Heartworm Test

Increasing your dog's chance of survival by reducing the risk of contracting heartworm disease.

Heartworm is spread by mosquitos to dogs and is potentially life-threatening. In the past, it was less of a concern in Atlantic Canada due to our colder temperatures, however, with climate change, we are starting to see heartworm move east.

What are the symptoms of heartworm in a dog?

A dog who is a host or carrier can be completely free of symptoms to show signs of severe illness – coughing, lethargy, collapse & enlarged abdomen from heart failure. Dogs can also die from heartworm disease.

How do dogs get heartworm?

Dogs pick up heartworm from the bite of an infected mosquito. The life cycle is as follows: host dogs have adult heartworms in their right ventricle & pulmonary arteries; fertile adult worms release the first stage microscopic larvae (L) called microfilariae (MF) into the hosts circulation; a mosquito bites the host and ingests MF; MF then undergoes two stages of developments to become third stage (L3) or infective larvae; the mosquito then bites another dog and injects L3 into the skin. Two more developmental stages called moults occur and they then migrate to the right heart and mature into adults. Some MF remain in the blood making the dog a host. The lifecycle takes 7-9 months.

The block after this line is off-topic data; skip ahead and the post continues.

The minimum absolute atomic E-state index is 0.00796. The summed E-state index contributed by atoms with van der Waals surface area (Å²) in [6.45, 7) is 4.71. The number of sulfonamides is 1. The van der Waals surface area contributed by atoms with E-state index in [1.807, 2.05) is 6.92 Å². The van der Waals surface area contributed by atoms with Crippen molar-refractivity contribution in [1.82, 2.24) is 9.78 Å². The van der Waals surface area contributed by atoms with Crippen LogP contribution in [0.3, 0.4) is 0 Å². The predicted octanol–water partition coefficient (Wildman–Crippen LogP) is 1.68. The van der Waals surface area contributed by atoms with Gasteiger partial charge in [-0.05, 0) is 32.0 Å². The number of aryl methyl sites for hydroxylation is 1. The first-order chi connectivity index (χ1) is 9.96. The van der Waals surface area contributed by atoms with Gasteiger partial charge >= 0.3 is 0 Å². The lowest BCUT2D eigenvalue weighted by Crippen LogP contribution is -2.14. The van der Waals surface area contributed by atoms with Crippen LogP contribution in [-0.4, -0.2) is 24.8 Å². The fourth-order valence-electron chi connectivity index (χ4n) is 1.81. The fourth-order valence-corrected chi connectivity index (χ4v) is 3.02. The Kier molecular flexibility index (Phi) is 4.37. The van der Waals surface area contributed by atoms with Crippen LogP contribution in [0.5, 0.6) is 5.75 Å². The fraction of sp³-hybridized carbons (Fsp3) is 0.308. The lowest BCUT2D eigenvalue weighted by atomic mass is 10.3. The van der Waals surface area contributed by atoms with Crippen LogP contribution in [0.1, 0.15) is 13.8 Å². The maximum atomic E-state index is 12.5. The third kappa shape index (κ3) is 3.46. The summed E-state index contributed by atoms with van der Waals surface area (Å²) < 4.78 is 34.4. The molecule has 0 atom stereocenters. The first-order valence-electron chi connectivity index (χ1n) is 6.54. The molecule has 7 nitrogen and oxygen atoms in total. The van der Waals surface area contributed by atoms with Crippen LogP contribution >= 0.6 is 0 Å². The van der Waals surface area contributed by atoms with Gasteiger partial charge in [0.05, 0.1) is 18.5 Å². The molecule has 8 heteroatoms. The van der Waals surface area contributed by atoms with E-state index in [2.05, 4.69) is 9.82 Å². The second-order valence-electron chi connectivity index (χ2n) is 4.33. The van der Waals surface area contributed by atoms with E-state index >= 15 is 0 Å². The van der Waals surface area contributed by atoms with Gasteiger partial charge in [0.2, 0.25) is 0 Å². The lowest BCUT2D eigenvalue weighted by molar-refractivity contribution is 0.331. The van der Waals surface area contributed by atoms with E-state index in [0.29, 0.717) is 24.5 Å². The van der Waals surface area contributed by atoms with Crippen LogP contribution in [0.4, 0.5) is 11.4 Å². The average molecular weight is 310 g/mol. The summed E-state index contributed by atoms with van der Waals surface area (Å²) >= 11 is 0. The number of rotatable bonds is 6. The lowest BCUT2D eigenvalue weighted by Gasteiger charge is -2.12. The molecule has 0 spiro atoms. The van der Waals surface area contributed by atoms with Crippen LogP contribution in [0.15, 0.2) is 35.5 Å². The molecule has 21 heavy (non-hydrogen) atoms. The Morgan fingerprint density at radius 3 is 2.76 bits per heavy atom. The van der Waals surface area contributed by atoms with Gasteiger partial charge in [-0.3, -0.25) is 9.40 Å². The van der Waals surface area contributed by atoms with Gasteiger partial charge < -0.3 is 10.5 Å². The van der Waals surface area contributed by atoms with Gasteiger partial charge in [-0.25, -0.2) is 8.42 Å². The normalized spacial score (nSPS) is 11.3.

What are the treatment options for heartworms?

Dogs are diagnosed by detecting microfilariae in the blood or detecting antigens associated with heartworm in the blood. Dogs who test positive are treated by injections to kill the adult worms and added treatment is required to kill the MF.

Why is recovery and heartworm treatment challenging?

Heartworm treatment is challenging to the fact that the adult worms remain the heart once killed unless they are removed surgically. Also, underlying heart disease caused by the worms is not curable but needs to be treated for the duration of the dog’s life. Often, dogs will die during treatment.

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